Within seconds the APC logo and “a bicycle for your mind” tag line appeared on the monitor. A few seconds later the APC was up and running and I was looking at the opening background and search bar. I was up, running and online.


A fully functional computer with more than 400,000 apps available, as well as the power and resources of the cloud only one click away.

For $49.

APC’s Android browser displaying the APC web site.

The $49 APC plus some stuff you’ve got lying around yields a fully functional front-end to the cloud, plus whichever of the 400k available apps you’d like to run locally.

Note that for some fields of endeavor Angry Birds is a perfectly legitimate productivity tool. 


I’ll save the comparisons of what happens post-boot for next time, after I get the RasPi fixed or replaced.

Until then,


The Score:

RasPi –  0

APC – 1


If you’re interested in this type of thing, check out these alternatives:


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Apple’s Steve Jobs on Stealing Great Ideas

August 29, 2012 – 19:43


Here’s Steve Jobs talking about stealing other people’s inventions:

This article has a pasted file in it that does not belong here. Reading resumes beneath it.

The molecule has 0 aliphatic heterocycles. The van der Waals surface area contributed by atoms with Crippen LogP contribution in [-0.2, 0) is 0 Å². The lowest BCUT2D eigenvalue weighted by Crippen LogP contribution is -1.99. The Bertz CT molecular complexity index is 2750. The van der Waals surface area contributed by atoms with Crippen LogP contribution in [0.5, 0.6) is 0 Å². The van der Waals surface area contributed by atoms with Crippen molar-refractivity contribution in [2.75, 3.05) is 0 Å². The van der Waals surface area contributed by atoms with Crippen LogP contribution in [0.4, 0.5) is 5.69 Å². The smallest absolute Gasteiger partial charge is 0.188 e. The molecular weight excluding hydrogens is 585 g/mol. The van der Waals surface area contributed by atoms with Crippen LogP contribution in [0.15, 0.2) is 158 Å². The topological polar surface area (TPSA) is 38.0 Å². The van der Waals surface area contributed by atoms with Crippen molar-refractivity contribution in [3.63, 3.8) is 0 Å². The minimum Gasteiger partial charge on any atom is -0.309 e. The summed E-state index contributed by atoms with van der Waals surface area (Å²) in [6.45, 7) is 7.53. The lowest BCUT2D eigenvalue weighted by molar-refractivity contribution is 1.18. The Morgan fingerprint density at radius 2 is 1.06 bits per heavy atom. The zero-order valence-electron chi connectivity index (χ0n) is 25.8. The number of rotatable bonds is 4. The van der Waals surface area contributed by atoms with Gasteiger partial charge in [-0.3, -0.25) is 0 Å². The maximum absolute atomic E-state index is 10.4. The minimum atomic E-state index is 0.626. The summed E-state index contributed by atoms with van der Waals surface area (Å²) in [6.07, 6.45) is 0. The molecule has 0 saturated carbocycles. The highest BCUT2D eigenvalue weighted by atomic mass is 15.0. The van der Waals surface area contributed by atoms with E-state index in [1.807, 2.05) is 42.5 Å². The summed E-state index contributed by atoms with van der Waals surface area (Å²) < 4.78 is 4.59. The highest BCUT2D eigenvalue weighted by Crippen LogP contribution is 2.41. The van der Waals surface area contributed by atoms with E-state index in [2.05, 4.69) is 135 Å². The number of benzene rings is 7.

Excerpt: “We … have always been shameless about stealing great ideas.”


Steve Jobs and Apple stole the mouse and graphical user interface (GUI) from Xerox PARC and marketed them as the little-known Lisa and the well-known Macintosh.

Bill Gates and Microsoft stole the mouse and the GUI from Apple and marketed them as the Windows operating system.

The mouse and the GUI were great ideas. They created personal computing as we know it.

But, they were invented by the guys at Xerox PARC, not by Steve Jobs and not by Apple.

Apple is a company that was built on the theft of others’ ideas and inventions and the glorification and deification of the theft of others’ ideas and inventions. (see video above)

It is infinitely hypocritical for Apple to now claim to be the white knight protectors of “values” related to not stealing others ideas.